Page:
Football’s One-and-Done, Curry’s Ankle, Stanford Sports Icons
The contrast was striking.
College football's perpetual man in motion, Oregon coach Willie Taggart, blew town after one year in Eugene, leaving behind an embarrassed athletic director, a disillusioned group of current players, and lots of broken promises to recruits. Taggart has now qualified for four bowl games in the last six years, but managed to stick around long enough for only one of them. Even Nike's war chest wasn't enough to keep him from bolting for Florida State.
Meanwhile, over in Berkeley, an entirely different saga unfolded. Cal coach Justin Wilcox, with one year under his belt, reportedly pulled his name from consideration to replace Taggart at his alma mater, choosing instead to fulfill his commitment and continue building a first class program at Cal.
We’ve written often about the character and class of Stanford coach David Shaw. The Bay Area is fortunate to have two high-quality men leading its local college programs.
Question: Speaking of one-and-done, my old friend and colleague Doug Kelly, director of communications for the Football Bowl Association and analyst for UC Davis football radio broadcasts, raises an interesting point. If a head coach leaves after one year for greener pastures, shouldn't the players he recruited be able to transfer to another school without having to sit out a year? Just sayin’.
Curry’s Ankle: Steph Curry’s sprained ankle may be the best thing that could’ve happened to the Golden State Warriors. When it’s clicking, coach Steve Kerr’s unselfish, pass-first, find-the-best-shot, all-flow offense is a beautiful thing to behold. But the Warriors have been far from invincible so far this year, and the main culprit could very well be boredom. The 82-game regular season can seem like a tedious hors d’oeuvre for a team expected to win its third NBA championship in the last four years. Thus, the occasional blown 20-point lead, carelessness with the basketball, and defensive lapses. Last year, the Warriors endured similar speed bumps until Kevin Durant was sidelined for 19 games, and suddenly a freshly-motivated team found its rhythm. The same thing could happen this season, as the Warriors learn how to win without Curry.
Ratings Decline: The NFL isn’t the only sports entity suffering from a decline in TV ratings. College football apparently has the same problem. According to Sports Business Journal, four of the six main networks airing college football experienced lower ratings in 2017. The average viewership for ESPN was down 6% (from 2.3 million to 2.155), while ABC was down 18% (from 5.097 to 4.203), CBS down 10% (from 5.489 to 4.951), and NBC down 3% (from 2.814 to 2.742). On the plus side, Fox was up 23% (from 2.951 to 3.625) and FS1 was up 4% (from 743,000 to 819,000). ESPN’s numbers were hurt by chord cutting, but two other factors likely at play here are over-saturation and the propensity of Millenials to focus on highlight packages or watch games on their devices.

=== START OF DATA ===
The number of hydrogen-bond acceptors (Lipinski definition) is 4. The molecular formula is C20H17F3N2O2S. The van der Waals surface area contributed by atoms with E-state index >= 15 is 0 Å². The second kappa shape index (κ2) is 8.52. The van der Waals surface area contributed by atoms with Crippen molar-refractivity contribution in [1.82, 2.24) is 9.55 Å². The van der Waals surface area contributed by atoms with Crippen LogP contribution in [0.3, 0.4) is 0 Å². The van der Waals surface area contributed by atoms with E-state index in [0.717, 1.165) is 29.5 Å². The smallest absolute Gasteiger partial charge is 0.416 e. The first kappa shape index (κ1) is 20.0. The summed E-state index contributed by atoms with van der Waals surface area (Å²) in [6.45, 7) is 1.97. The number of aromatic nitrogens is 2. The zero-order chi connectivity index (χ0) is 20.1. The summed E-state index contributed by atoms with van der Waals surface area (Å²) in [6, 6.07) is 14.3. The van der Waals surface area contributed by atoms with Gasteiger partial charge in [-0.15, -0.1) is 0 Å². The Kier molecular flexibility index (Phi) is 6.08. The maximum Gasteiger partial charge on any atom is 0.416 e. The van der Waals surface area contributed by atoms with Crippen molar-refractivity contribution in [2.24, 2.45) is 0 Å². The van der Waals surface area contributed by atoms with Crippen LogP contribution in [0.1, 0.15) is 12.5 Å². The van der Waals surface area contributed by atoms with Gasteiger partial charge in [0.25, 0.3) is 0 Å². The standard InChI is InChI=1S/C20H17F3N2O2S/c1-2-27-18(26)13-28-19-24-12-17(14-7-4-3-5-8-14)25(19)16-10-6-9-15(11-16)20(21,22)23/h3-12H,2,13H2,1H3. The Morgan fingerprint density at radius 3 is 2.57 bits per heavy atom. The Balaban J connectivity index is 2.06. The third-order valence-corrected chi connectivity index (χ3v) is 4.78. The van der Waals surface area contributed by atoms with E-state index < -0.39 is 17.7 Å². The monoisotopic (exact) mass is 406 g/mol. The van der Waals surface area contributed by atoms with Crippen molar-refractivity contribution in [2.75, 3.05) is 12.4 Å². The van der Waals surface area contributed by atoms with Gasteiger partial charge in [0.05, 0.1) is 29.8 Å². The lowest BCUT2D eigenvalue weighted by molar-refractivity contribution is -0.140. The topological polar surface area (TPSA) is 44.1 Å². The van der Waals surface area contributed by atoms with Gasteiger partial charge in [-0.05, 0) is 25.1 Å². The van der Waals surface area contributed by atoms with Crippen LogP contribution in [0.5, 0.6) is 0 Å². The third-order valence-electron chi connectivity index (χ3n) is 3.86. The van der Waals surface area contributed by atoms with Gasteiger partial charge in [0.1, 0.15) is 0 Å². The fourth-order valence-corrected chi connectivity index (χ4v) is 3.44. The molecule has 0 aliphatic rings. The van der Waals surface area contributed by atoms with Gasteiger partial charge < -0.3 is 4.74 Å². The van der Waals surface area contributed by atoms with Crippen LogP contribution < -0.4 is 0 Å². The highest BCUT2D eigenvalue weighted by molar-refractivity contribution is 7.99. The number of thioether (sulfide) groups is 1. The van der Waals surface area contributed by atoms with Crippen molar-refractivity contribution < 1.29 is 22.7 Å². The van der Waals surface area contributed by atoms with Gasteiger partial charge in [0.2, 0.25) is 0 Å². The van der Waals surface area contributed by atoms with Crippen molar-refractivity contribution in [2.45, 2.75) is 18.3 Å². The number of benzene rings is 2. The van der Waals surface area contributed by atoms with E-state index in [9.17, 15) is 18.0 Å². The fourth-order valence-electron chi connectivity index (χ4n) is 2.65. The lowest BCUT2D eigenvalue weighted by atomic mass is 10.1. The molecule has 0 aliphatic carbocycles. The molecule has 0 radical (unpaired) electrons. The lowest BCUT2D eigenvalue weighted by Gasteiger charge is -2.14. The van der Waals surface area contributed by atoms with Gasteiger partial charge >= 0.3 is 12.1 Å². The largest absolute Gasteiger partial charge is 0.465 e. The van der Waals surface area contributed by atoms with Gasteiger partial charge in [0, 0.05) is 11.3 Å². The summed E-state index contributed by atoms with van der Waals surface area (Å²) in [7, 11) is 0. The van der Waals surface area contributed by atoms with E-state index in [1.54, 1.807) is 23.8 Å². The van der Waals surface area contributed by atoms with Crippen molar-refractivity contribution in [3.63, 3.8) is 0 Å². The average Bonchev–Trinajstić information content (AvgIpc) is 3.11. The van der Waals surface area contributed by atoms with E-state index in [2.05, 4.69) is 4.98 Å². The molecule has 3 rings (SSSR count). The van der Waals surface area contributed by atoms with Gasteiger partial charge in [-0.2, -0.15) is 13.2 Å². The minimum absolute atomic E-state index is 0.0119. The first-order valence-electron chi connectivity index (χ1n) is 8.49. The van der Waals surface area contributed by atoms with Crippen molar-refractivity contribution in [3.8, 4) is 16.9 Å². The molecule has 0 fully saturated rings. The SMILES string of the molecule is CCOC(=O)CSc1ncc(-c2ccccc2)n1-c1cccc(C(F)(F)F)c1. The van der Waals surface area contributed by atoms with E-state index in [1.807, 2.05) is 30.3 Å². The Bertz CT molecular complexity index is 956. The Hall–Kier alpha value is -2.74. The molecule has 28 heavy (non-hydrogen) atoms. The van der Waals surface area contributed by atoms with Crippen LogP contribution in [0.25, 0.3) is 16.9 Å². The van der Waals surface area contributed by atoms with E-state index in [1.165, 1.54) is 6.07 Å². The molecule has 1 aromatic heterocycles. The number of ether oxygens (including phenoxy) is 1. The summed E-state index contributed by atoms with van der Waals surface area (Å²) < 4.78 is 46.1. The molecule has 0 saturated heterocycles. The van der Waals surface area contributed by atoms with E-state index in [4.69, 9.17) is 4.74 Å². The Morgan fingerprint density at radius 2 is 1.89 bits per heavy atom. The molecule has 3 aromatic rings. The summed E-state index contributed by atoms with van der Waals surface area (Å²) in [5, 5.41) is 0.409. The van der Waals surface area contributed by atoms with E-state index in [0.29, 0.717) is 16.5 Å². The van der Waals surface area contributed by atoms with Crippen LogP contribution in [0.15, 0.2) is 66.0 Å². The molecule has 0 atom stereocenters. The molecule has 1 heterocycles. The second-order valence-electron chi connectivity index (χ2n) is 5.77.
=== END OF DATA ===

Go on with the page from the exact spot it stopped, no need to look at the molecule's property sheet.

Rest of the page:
Shameless Self Promotion: When not enjoying retirement or writing this blog, your humble reporter teaches courses on sports and sports media for the Stanford Continuing Studies Program. Those of you who reside near Palo Alto (and didn’t attend that school on the other side of the Bay), may be interested in the course we’re doing this winter—Stanford Sports Icons: the Greatest Players and Coaches in Stanford Sports History. The course description follows.
Stanford has one of the richest traditions in all of college athletics. Dating back to the first Big Game in 1892, when student manager Herbert Hoover forgot to bring the football, the University’s sports history has been marked by championships, innovation, and brilliant individual stars. Stanford has won the Learfield Sports Directors’ Cup (given to the nation’s most successful college sports program) for 23 consecutive years. The university has won 115 NCAA team championships, most of any school in the country.
Perhaps no other school has had as many iconic athletes and coaches. Stanford’s Hank Luisetti is credited with inventing the one-handed shot in basketball in the 1930s, and innovative football coaches Pop Warner, Clark Shaughnessy and Bill Walsh introduced everything from the team huddle to the T-formation and the West Coast offense. Stanford has been blessed with an inordinate number of premier quarterbacks and No. 1 NFL draft picks, Olympic medalists, coaches who claimed multiple national championships, and signature athletes who led their teams to NCAA titles in basketball, volleyball, baseball, swimming, water polo, golf, soccer and beyond.
This eight-week course will provide an entertaining, informative, and in-depth look at some of the greatest names in Stanford sports, exploring what made them tick and what made them great. The course will include an examination of past legends and a series of “Inside the Actor’s Studio” type interviews with more recent icons.
Guest speakers will include Stanford Heisman Trophy winner and two-time Super Bowl champion Jim Plunkett, college basketball Player of the Year and Olympic gold medalist Jennifer Azzi, Stanford baseball star and College World Series championship coach Mark Marquess, legendary NCAA championship tennis coaches Dick Gould and Frank Brennan, Hall of Fame running back and NFL veteran Darrin Nelson, and famed basketball coach Mike Montgomery, who led Stanford to the Final Four and Elite Eight. The course will also include a field trip to the Athletic Department’s new Hall of Champions for a private guided tour with a special guest.
For further information check the Stanford Continuing Studies website, https://continuingstudies.stanford.edu/
Bowl preview: Coming later this week, our annual "Bowl Viewing Guide."